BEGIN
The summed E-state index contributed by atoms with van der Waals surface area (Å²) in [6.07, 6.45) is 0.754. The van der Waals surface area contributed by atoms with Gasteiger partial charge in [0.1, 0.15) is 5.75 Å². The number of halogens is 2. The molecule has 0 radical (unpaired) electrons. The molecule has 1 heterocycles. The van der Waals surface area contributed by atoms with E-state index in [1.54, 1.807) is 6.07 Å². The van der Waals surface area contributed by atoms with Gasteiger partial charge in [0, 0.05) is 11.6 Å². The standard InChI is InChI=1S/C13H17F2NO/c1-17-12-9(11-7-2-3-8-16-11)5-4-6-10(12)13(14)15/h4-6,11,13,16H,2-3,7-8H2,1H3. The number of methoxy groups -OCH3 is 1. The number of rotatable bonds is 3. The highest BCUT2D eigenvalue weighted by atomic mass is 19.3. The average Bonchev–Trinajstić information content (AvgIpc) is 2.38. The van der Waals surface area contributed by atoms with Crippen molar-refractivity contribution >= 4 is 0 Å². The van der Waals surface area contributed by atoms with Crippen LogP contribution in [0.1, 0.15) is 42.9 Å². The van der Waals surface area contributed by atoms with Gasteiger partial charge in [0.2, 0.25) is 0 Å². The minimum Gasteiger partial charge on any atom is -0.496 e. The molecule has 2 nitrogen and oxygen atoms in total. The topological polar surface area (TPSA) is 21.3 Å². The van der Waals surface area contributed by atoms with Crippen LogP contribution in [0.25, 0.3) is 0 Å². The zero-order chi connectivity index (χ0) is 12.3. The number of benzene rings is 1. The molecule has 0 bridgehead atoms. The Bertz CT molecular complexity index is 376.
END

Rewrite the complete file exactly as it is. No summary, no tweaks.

The summed E-state index contributed by atoms with van der Waals surface area (Å²) in [6.07, 6.45) is 0.754. The van der Waals surface area contributed by atoms with Gasteiger partial charge in [0.1, 0.15) is 5.75 Å². The number of halogens is 2. The molecule has 0 radical (unpaired) electrons. The molecule has 1 heterocycles. The van der Waals surface area contributed by atoms with E-state index in [1.54, 1.807) is 6.07 Å². The van der Waals surface area contributed by atoms with Gasteiger partial charge in [0, 0.05) is 11.6 Å². The standard InChI is InChI=1S/C13H17F2NO/c1-17-12-9(11-7-2-3-8-16-11)5-4-6-10(12)13(14)15/h4-6,11,13,16H,2-3,7-8H2,1H3. The number of methoxy groups -OCH3 is 1. The number of rotatable bonds is 3. The highest BCUT2D eigenvalue weighted by atomic mass is 19.3. The average Bonchev–Trinajstić information content (AvgIpc) is 2.38. The van der Waals surface area contributed by atoms with Crippen molar-refractivity contribution >= 4 is 0 Å². The van der Waals surface area contributed by atoms with Crippen LogP contribution in [0.1, 0.15) is 42.9 Å². The van der Waals surface area contributed by atoms with Gasteiger partial charge in [0.2, 0.25) is 0 Å². The minimum Gasteiger partial charge on any atom is -0.496 e. The molecule has 2 nitrogen and oxygen atoms in total. The topological polar surface area (TPSA) is 21.3 Å². The van der Waals surface area contributed by atoms with Crippen LogP contribution in [0.25, 0.3) is 0 Å². The zero-order chi connectivity index (χ0) is 12.3. The number of benzene rings is 1. The molecule has 0 bridgehead atoms. The Bertz CT molecular complexity index is 376.